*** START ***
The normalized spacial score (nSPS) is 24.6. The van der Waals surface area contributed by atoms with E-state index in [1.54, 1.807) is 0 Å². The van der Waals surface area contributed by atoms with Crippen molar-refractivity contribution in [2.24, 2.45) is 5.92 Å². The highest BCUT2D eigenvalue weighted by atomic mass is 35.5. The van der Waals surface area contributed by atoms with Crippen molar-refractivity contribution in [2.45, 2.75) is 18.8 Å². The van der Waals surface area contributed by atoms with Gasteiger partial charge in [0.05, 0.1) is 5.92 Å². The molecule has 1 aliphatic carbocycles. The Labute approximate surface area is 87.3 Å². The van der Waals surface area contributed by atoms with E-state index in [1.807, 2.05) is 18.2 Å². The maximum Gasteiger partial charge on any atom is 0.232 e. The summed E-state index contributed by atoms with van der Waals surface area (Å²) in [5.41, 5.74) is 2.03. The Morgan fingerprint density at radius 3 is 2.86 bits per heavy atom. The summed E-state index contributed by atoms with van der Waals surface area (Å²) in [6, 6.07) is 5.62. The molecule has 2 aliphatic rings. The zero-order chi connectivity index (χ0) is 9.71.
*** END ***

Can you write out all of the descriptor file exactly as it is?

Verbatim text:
The normalized spacial score (nSPS) is 24.6. The van der Waals surface area contributed by atoms with E-state index in [1.54, 1.807) is 0 Å². The van der Waals surface area contributed by atoms with Crippen molar-refractivity contribution in [2.24, 2.45) is 5.92 Å². The highest BCUT2D eigenvalue weighted by atomic mass is 35.5. The van der Waals surface area contributed by atoms with Crippen molar-refractivity contribution in [2.45, 2.75) is 18.8 Å². The van der Waals surface area contributed by atoms with Gasteiger partial charge in [0.05, 0.1) is 5.92 Å². The molecule has 1 aliphatic carbocycles. The Labute approximate surface area is 87.3 Å². The van der Waals surface area contributed by atoms with E-state index in [1.807, 2.05) is 18.2 Å². The maximum Gasteiger partial charge on any atom is 0.232 e. The summed E-state index contributed by atoms with van der Waals surface area (Å²) in [5.41, 5.74) is 2.03. The Morgan fingerprint density at radius 3 is 2.86 bits per heavy atom. The summed E-state index contributed by atoms with van der Waals surface area (Å²) in [6, 6.07) is 5.62. The molecule has 2 aliphatic rings. The zero-order chi connectivity index (χ0) is 9.71.